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Unclogging the pipeline: advancement to full professor in academic STEM

Helga Van Miegroet (Department of Wildland Resources, S.J. and Jessie E. Quinney College of Natural Resources, Utah State University, Logan, Utah, USA)
Christy Glass (Department of Sociology, Social Work and Anthropology, College of Humanities and Social Sciences, Utah State University, Logan, Utah, USA)
Ronda Roberts Callister (Department of Management, Jon M. Huntsman School of Business, Utah State University, Logan, Utah, USA)
Kimberly Sullivan (Department of Biology, College of Science, Utah State University, Logan, Utah, USA)

Equality, Diversity and Inclusion

ISSN: 2040-7149

Article publication date: 10 January 2019

Issue publication date: 26 February 2019




Women remain underrepresented in academic STEM, especially at the highest ranks. While much attention has focused on early-career attrition, mid-career advancement is still largely understudied and undocumented. The purpose of this paper is to analyze gender differences in advancement to full professor within academic STEM at a mid-size public doctoral university in the western USA, before and after the National Science Foundation (NSF)-ADVANCE Program (2003–2008).


Using faculty demographics and promotion data between 2008 and 2014, combined with faculty responses to two waves of a climate survey, the magnitude and longevity of the impact of ADVANCE on mid-career faculty advancement across gender is evaluated.


This study documents increased representation of women in all ranks within the STEM colleges, including that of full professor due to ADVANCE efforts. It also demonstrates the role of greater gender awareness and formalization of procedures in reducing the variability in the time as associate professor until promotion to full professor for all faculty members, while also shrinking gender disparities in career attainment. As a result of the codification of the post-tenure review timeline toward promotion, more recently hired faculty are promoted more swiftly and consistently, irrespective of gender. Post-ADVANCE, both male and female faculty members express a greater understanding of and confidence in the promotion process and no longer see it as either a hurdle or source of gender inequality in upward career mobility.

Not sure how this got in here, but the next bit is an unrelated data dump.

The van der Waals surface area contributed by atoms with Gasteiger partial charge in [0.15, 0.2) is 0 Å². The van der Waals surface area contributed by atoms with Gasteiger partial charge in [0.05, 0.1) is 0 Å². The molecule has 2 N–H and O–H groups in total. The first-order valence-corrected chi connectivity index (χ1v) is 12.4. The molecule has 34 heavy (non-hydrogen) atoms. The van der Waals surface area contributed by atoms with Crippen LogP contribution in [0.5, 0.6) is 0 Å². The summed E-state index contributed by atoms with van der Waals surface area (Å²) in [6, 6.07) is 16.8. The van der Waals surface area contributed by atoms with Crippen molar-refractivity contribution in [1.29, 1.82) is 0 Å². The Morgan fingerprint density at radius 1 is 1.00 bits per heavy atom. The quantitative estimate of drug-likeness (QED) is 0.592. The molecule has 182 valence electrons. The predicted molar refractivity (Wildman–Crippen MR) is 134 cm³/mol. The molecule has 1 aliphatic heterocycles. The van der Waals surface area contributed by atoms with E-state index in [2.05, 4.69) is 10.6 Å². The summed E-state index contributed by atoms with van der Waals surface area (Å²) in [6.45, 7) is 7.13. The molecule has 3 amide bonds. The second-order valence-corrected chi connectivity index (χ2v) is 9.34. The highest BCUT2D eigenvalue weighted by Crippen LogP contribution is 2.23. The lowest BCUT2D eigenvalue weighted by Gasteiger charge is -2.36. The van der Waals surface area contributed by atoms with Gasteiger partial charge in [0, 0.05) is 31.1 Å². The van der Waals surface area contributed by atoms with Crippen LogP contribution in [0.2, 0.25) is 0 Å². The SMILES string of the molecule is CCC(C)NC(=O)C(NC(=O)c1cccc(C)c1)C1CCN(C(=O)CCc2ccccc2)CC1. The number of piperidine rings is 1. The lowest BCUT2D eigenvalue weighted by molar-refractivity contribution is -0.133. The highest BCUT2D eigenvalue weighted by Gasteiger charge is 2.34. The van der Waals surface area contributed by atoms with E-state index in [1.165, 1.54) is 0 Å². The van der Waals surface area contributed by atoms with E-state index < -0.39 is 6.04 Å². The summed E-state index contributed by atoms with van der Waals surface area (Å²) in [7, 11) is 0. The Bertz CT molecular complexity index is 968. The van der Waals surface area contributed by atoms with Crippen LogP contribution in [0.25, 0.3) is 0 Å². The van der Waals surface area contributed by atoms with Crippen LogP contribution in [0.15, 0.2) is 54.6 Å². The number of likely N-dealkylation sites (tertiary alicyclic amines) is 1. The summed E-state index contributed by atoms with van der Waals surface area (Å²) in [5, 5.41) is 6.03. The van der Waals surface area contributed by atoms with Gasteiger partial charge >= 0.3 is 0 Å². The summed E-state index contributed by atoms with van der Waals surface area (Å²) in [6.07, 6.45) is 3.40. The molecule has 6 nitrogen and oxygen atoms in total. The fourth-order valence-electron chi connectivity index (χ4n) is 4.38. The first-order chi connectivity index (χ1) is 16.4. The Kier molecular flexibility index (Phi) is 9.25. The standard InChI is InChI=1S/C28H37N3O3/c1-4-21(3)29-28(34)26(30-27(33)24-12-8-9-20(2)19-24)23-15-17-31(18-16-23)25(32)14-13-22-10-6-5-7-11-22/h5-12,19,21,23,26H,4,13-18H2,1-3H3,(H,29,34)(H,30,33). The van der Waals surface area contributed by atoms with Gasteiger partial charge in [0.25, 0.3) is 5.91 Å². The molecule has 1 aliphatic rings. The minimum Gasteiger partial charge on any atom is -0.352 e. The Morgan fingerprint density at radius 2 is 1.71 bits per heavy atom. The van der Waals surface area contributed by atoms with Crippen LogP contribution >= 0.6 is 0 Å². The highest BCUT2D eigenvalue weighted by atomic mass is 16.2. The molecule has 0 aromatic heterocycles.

Research limitations/implications

While data were collected at a single university, demographics and career experiences by women mirror those at other research universities. This study shows that within a given institution-specific governance structure, long-lasting effects on faculty career trajectories can be achieved, by focusing efforts on creating greater transparency in expectations and necessary steps toward promotion, by reducing barriers to information flown, by standardizing and codifying the promotion process, and by actively engaging administrators as collaborators and change agents in the transformation process.


This study addresses mid-career dynamics and potential mechanisms that explain gender gaps in the promotion to full professor, a largely understudied aspect of gender disparities in career attainment within STEM. It shows how institutional policy changes, intended to alleviate gender disparities, can benefit the career trajectories of all faculty members. Specifically, this study highlights the crucial role of codifying procedures and responsibilities in neutralizing subjectivity and inconsistencies in promotion outcomes due to varying departmental climates.



The initial data collection was funded through the NSF-ADVANCE program (NSF No. SBE-0244922). Funding for the 2016 faculty survey was provided by the USU Center for Women and Gender, the College of Science and the Department of Sociology, Social Work and Anthropology at Utah State University. The authors give many thanks to Paul Jacobs and Ace Beorchia for their assistance with the administration and analysis of the survey.


Van Miegroet, H., Glass, C., Callister, R.R. and Sullivan, K. (2019), "Unclogging the pipeline: advancement to full professor in academic STEM", Equality, Diversity and Inclusion, Vol. 38 No. 2, pp. 246-264.



Emerald Publishing Limited

Copyright © 2019, Emerald Publishing Limited

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